I love “the stool.” Such a great analogy for multiple streams of income. As you suggested, I too love REITs for people who don’t like rentals. My personal goal with the rental income leg of my “stool” is to get the mortgage paid off on my rental unit before I completely retire. That way, I’ll have a solid income stream that currently is going to a bank.

Krantcents November 15, 2012 at 9:24 am

Excellent goal, but you may want the write off. The tax code favors mortgages for now. You could refinance and buy another rental.

JW @ AllThingsFinance November 15, 2012 at 12:08 pm

I’ve found that a lot of foreign companies still offer pensions. My mother works for the largest private pharmaceutical company in Germany and they offer a pension plus 100% 401k matching. That’s incredible to me. As you said though, pensions are nearly impossible to find in the US these days.

Krantcents November 15, 2012 at 12:50 pm

Germany treats their employees very well. It may be one reason there economy is booming. In some ways, I wish we would model our industries after them.

John@MoneyPrinciple November 15, 2012 at 3:05 pm

We have been looking at these issues recently as we should have regular cash flow to invest shortly. But I would counsel against starting things too early – the young should invest in education, skills, living and finding what they really want to do with their lives. The time for investing is a little later…

Certainly they have some things right in Germany – technical education and a national investment strategy to name two – but don’t forget that as part of the Eurozone, their factories are full because the currency is, from a German perspective, substantially undervalued. This is much the same as the Chinese who link their currency to the dollar. Both currencies are in my opinion at least 25% below a competitive rate.

Krantcents November 15, 2012 at 4:08 pm

Some may say that the U.S. dollar is undervalued too. I think it helps our exports and it moving our economy too. I suggest that young people invest when they begin their first (career) job after college or some other post secondary training.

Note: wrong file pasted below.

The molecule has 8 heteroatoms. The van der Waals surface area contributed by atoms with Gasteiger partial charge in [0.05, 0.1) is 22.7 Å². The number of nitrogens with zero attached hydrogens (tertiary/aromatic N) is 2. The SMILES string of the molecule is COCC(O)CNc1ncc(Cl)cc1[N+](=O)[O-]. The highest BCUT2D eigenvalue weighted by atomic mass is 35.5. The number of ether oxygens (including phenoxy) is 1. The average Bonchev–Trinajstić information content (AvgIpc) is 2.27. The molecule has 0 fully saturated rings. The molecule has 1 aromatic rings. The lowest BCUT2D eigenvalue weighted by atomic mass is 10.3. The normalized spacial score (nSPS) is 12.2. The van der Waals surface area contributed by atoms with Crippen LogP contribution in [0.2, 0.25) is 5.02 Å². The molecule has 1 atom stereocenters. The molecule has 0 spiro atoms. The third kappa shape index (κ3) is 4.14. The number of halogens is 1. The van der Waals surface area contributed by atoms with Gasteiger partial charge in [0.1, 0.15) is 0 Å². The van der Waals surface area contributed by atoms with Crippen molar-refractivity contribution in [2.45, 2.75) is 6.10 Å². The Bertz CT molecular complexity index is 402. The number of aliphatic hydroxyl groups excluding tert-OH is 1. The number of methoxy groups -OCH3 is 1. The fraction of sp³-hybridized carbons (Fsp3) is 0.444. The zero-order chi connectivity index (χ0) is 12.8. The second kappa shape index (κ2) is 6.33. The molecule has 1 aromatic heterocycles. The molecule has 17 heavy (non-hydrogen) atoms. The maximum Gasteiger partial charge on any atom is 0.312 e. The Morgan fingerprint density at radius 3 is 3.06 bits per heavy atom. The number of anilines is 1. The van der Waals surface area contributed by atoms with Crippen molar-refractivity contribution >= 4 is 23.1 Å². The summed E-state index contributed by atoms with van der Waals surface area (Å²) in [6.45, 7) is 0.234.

John@MoneyPrinciple November 17, 2012 at 3:01 pm

The opposite in fact. Since the yuan and dollar are ‘linked’ by China controlling the exchange rate for its currency (not that there is anything the US can do about that) and China, the corollary of an undervalued yuan is an overvalued dollar. Essentially think of the two economies as one,

When China eventually makes its currency floating, which it will have to because of demand from its domestic economy and to avoid yuan inflation, the yuan will rise and the dollar will fall – along with most other currencies. Much the same with Germany if it divorces from the southern European states by either group leaving the Euro. A German currency would appreciate just as a Greek currency would devalue.

So we have the worlds two major manufacturers managing to depress their currencies, which is partly why the factories are full in Germany and China. Problems will occur if demand stops then they have large fixed liabilities in wages, machinery and overheads but so far both countries have been doing OK.

Krantcents November 17, 2012 at 4:08 pm

Perhaps the the actions of Congress in the next couple of months will offset some of those issues. It would be really great for the U.S. to start getting stronger economically and return to a leadership role.

RichUncle EL November 16, 2012 at 8:14 am

I think this is a great post. I wanted to say that Reit’s are as you mentioned in addition to many financial media outlets as well, a substitute for rental property, I tend to disagree because if you have a 401K and IRA those are tied to the ups and downs of the markets just like Reits. But rental property does not have this disadvantage and if the stock markets crash your rental will remain the same.

Krantcents November 16, 2012 at 8:48 am

You are right to some extent. You will always have much more control over a property you own, however REITs do not react to the stock market volatility unless it has some underlying problem.

Barbara Friedberg November 17, 2012 at 9:43 pm

The homes I wish we had held on to were our condo and home in San Diego bought quite awhile ago. Although long distance rental management is fraught with stressors.

Krantcents November 18, 2012 at 9:43 am

rental property is best when it is local. You can “drop” by and check up on it. A management company would be my last choice.

Elizabeth @ Broke Professionals November 18, 2012 at 3:32 pm

My husband has a pension AND an employer-sponsored 401(k); we are VERY lucky.

Krantcents November 19, 2012 at 9:17 am

That’s great! It is is a nice perk!

Untemplater November 19, 2012 at 10:11 pm

I’m so glad I have a 401k. The employer matching makes such a big difference and it keeps me disciplined with putting money aside each paycheck. I like your tip about adding more and more legs. Diversifying income is one of my current goals for retirement.

Krantcents November 20, 2012 at 12:37 pm

Multiple streams of income is my mantra for retirement! Retirement can be as long as your career and I want a hedge against the unknown.

My Own Advisor November 24, 2012 at 5:02 am

Nice post.

For my retirement plan, I have one more pillar, so I have a table really :)

#1 would be income from Canadian government plans. #2 would be my pension plan from work. #3 would be my self-directed registered savings (RRSP = 401k). #4 would be my passive dividend income.

Multiple income streams for retirement is definitely where it is at…totally agree with you :)


Krantcents November 24, 2012 at 8:13 am

Table or stool, there are a lot of legs! That way, you are not dependent on any “one” source.